At a recent dinner party, one senior executive at a recently established buyout group peered out over his wine glass and asked his table companions which other private equity firms they thought he could learn from.
“KKR,” said one long-time industry observer, without pause. “Their transformation has been incredible.”
Indeed, KKR’s evolution in the past several years – both pre-and post-crunch – is impressive. The label “buyout shop” has long ceased to describe it, and the firm remains at the forefront of the institutionalisation of multi-asset class management firms.
The 33-year-old house has moved well beyond its “boot strap” origins, adding infrastructure, fixed income, mezzanine, real estate and public equities platforms, not to mention a capital markets advisory business. The integrations of these units, KKR’s founders note in the firm’s recently released annual report, is now seen as crucial to the success of an investment firm faced with a changing landscape.
KKR has also created a slew of internal positions that LBO firms in the olden days would never have dreamed of having. A chief administrative officer now coordinates and integrates the firm’s internal infrastructure, communication and global interaction, while an in-house regulatory affairs guru, HR and IT chiefs have also been added.
All of this, of course, is intended to help the firm ready itself to eventually list its management company on the NYSE. And the way it has revised its plans to do that – now via a reverse merger with its Amsterdam-listed co-investment fund that had been trading at a wide discount to NAV – has also won praise for finding a creative way to nimbly side-step the choppy equity markets and deal with the “widespread frustration” the firm says it has experienced over the lacklustre performance of the Euronext fund. Its renewed plans to undergo the reverse merger in October is also an encouraging sign for the beleaguered buyout market, The Economist argues this week.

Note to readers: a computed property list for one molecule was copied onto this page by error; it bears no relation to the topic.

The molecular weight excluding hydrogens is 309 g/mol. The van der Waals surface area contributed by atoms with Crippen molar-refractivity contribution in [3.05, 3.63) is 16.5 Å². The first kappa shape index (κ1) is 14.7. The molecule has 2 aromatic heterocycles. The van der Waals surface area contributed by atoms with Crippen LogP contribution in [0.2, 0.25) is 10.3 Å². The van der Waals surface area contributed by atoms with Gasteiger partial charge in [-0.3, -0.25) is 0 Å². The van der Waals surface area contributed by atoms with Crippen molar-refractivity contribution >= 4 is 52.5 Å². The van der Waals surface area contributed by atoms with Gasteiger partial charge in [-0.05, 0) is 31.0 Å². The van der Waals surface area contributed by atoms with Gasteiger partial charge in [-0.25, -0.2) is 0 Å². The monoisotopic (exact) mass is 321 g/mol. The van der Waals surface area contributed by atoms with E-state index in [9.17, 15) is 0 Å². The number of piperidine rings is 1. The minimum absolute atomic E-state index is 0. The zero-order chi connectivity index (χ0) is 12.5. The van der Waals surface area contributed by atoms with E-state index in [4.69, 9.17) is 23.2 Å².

KKR’s recent investment and exit activity is also worth looking at, as it highlights the industry’s ability to change with the times and get deals done in today’s marketplace despite the credit crisis.
The firm’s $1.8 billion deal for Anhueser-Busch InBev’s Korean subsidiary, Oriental Brewery, in May, for example, wasn’t just notable because of its size. Financed “enthusiastically” by 16 banks, according to a source familiar with the transaction, the deal was structured so as to give debt-laden Anheuser the option to repurchase the assets after five years at 13 times EBIDTA. KKR, which is understood to have paid roughly 8 times EBIDTA for the assets, then syndicated the $800 million equity cheque, selling half its stake to Affinity Equity Partners, an Asian buyout firm with an established track record in Korea.
Meanwhile, the upcoming $504m IPO on NASDAQ of Singaporean portfolio company Avago, which it bought in 2005 along with Silver Lake, will also break moulds, allowing KKR to show off some of its newer bells and whistles. KKR’s broker-dealer arm will underwrite the IPO along with 10 other banks, triggering for the first time the share distribution deal it agreed in June with Fidelity Investments. Under the agreement, Fidelity’s retail and institutional customers have exclusive access to shares allocated to KKR in all US-based public offerings underwritten by KKR Capital Markets.
The IPO’s allocation, as well as the float itself, will be watched closely by peers and pundits, as are most moves by the legendary firm. The house that claims to have invented the LBO business continues to be at the forefront of private equity’s development. What the mega-firms will ultimately evolve into remains to be seen, but KKR for one is working very hard indeed to position itself and its people for a prosperous future. For as long as this work continues, dinner party conversations about the firm are bound to carry on.
For more detailed info and research notes on KKR, which ranks fourth on our PEI 300 list of the world’s largest private equity firms, click here.